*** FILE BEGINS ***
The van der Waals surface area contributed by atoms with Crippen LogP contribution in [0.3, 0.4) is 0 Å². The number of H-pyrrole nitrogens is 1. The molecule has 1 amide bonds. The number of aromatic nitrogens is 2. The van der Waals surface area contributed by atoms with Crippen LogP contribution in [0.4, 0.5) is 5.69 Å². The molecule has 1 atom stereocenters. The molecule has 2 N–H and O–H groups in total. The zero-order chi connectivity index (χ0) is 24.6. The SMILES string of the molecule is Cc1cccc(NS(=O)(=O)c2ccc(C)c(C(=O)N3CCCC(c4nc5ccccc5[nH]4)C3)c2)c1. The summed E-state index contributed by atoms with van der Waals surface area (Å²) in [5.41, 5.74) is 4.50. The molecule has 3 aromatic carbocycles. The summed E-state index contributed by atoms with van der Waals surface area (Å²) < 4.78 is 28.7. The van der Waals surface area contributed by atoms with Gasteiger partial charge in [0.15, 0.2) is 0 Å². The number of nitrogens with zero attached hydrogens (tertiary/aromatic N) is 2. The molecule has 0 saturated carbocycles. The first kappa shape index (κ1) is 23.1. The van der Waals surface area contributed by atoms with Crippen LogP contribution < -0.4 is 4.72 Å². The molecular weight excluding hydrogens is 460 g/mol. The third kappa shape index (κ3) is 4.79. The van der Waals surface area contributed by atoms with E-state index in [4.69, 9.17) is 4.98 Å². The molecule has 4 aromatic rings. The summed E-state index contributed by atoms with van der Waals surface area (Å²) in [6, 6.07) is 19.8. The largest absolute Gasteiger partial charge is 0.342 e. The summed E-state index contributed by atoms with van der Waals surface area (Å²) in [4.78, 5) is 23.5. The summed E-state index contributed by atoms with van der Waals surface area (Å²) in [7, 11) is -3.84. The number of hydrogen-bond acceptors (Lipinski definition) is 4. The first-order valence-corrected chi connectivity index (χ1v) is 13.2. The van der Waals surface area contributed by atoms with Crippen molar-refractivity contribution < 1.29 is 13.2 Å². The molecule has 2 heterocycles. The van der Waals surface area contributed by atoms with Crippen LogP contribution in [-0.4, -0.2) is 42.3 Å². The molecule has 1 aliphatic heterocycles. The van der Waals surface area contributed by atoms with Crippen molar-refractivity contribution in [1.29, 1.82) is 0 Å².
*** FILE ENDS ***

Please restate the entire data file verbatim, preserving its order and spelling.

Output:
The van der Waals surface area contributed by atoms with Crippen LogP contribution in [0.3, 0.4) is 0 Å². The number of H-pyrrole nitrogens is 1. The molecule has 1 amide bonds. The number of aromatic nitrogens is 2. The van der Waals surface area contributed by atoms with Crippen LogP contribution in [0.4, 0.5) is 5.69 Å². The molecule has 1 atom stereocenters. The molecule has 2 N–H and O–H groups in total. The zero-order chi connectivity index (χ0) is 24.6. The SMILES string of the molecule is Cc1cccc(NS(=O)(=O)c2ccc(C)c(C(=O)N3CCCC(c4nc5ccccc5[nH]4)C3)c2)c1. The summed E-state index contributed by atoms with van der Waals surface area (Å²) in [5.41, 5.74) is 4.50. The molecule has 3 aromatic carbocycles. The summed E-state index contributed by atoms with van der Waals surface area (Å²) < 4.78 is 28.7. The van der Waals surface area contributed by atoms with Gasteiger partial charge in [0.15, 0.2) is 0 Å². The number of nitrogens with zero attached hydrogens (tertiary/aromatic N) is 2. The molecule has 0 saturated carbocycles. The first kappa shape index (κ1) is 23.1. The van der Waals surface area contributed by atoms with Crippen LogP contribution < -0.4 is 4.72 Å². The molecular weight excluding hydrogens is 460 g/mol. The third kappa shape index (κ3) is 4.79. The van der Waals surface area contributed by atoms with E-state index in [4.69, 9.17) is 4.98 Å². The molecule has 4 aromatic rings. The summed E-state index contributed by atoms with van der Waals surface area (Å²) in [6, 6.07) is 19.8. The largest absolute Gasteiger partial charge is 0.342 e. The summed E-state index contributed by atoms with van der Waals surface area (Å²) in [4.78, 5) is 23.5. The summed E-state index contributed by atoms with van der Waals surface area (Å²) in [7, 11) is -3.84. The number of hydrogen-bond acceptors (Lipinski definition) is 4. The first-order valence-corrected chi connectivity index (χ1v) is 13.2. The van der Waals surface area contributed by atoms with Crippen molar-refractivity contribution < 1.29 is 13.2 Å². The molecule has 2 heterocycles. The van der Waals surface area contributed by atoms with Crippen LogP contribution in [-0.4, -0.2) is 42.3 Å². The molecule has 1 aliphatic heterocycles. The van der Waals surface area contributed by atoms with Crippen molar-refractivity contribution in [1.29, 1.82) is 0 Å².